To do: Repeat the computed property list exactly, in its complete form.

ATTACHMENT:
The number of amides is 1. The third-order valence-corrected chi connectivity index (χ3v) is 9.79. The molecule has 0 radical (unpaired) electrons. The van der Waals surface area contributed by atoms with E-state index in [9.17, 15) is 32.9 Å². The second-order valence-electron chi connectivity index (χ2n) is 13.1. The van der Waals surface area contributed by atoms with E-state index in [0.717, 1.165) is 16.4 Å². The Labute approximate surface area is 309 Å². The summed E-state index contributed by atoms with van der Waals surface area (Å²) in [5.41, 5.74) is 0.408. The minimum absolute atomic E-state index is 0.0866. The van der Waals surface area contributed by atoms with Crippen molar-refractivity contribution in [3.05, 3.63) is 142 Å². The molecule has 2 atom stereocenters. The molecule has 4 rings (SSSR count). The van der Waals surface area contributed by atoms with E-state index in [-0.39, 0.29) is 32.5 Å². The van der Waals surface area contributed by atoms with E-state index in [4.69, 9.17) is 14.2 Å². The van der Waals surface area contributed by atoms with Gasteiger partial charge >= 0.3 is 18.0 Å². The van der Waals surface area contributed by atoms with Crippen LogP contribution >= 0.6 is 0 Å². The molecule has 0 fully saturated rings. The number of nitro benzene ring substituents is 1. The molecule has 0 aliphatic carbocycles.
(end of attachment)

The number of amides is 1. The third-order valence-corrected chi connectivity index (χ3v) is 9.79. The molecule has 0 radical (unpaired) electrons. The van der Waals surface area contributed by atoms with E-state index in [9.17, 15) is 32.9 Å². The second-order valence-electron chi connectivity index (χ2n) is 13.1. The van der Waals surface area contributed by atoms with E-state index in [0.717, 1.165) is 16.4 Å². The Labute approximate surface area is 309 Å². The summed E-state index contributed by atoms with van der Waals surface area (Å²) in [5.41, 5.74) is 0.408. The minimum absolute atomic E-state index is 0.0866. The van der Waals surface area contributed by atoms with Crippen molar-refractivity contribution in [3.05, 3.63) is 142 Å². The molecule has 2 atom stereocenters. The molecule has 4 rings (SSSR count). The van der Waals surface area contributed by atoms with E-state index in [-0.39, 0.29) is 32.5 Å². The van der Waals surface area contributed by atoms with E-state index in [4.69, 9.17) is 14.2 Å². The van der Waals surface area contributed by atoms with Gasteiger partial charge >= 0.3 is 18.0 Å². The van der Waals surface area contributed by atoms with Crippen LogP contribution >= 0.6 is 0 Å². The molecule has 0 fully saturated rings. The number of nitro benzene ring substituents is 1. The molecule has 0 aliphatic carbocycles.